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Physical, Biological and Clinical Background for the Development of Light Ion Therapy

  • Anders Brahme
Chapter
Part of the Medical Radiology book series (MEDRAD)

Abstract

The light ions have a unique role in the development of modern radiation therapy where biological optimized radiation quality and intensity-modulated radiation therapy are increasingly coming into clinical interest, not least through a systems biology approach to therapy optimization. The traditional dose distributional qualities of light ions like penumbra and depth dose are ideally suited for high-quality radiation therapy, and their radiation biological properties are even more important for eradicating large complex generally radiation resistant and/or hypoxic tumor volumes with minimal damage to surrounding normal tissues. The remaining challenge to a more wide spread clinical use of light ions are to improve the sensitivity and specificity of Molecular Tumor Imaging to more accurately localize the tumor tissues and their biological characteristics as well as to develop fast scanning systems that preserve the fundamental biological and physical advantages of the light ions. For optimal application it is essential to modulate the ion beams and select the best possible ion species depending on the molecular and anatomic properties of the tumor and that is where systems biology will play a key role in the future. For small hypoxic tumors the high-apoptotic induction at the Bragg peak of lithium ions is ideal, whereas large tumor masses may require carbon and sometimes even oxygen ions and large microscopically invasive tumors may be best treated by photons, electrons, protons and helium ions.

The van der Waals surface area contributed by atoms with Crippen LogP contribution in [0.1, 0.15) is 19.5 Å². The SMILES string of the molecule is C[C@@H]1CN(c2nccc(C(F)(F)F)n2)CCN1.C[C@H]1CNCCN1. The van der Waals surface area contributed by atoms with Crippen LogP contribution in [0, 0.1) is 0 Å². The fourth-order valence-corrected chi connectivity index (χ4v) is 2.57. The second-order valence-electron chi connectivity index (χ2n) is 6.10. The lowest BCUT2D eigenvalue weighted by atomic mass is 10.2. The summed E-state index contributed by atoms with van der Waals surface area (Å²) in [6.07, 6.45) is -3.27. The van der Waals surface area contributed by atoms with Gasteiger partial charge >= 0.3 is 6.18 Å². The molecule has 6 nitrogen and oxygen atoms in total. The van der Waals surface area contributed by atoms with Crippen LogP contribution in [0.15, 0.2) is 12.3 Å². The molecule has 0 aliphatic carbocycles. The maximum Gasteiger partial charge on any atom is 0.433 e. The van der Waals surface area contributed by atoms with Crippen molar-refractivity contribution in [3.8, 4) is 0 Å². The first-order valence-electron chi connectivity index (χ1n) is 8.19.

Keywords

Bragg Peak Linear Energy Transfer Hypoxic Tumor Relative Biological Effectiveness Dose Delivery 
These keywords were added by machine and not by the authors. This process is experimental and the keywords may be updated as the learning algorithm improves.

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Copyright information

© Springer-Verlag Berlin Heidelberg 2011

Authors and Affiliations

  1. 1.Department of Medical Radiation PhysicsKarolinska InstitutetStockholmSweden

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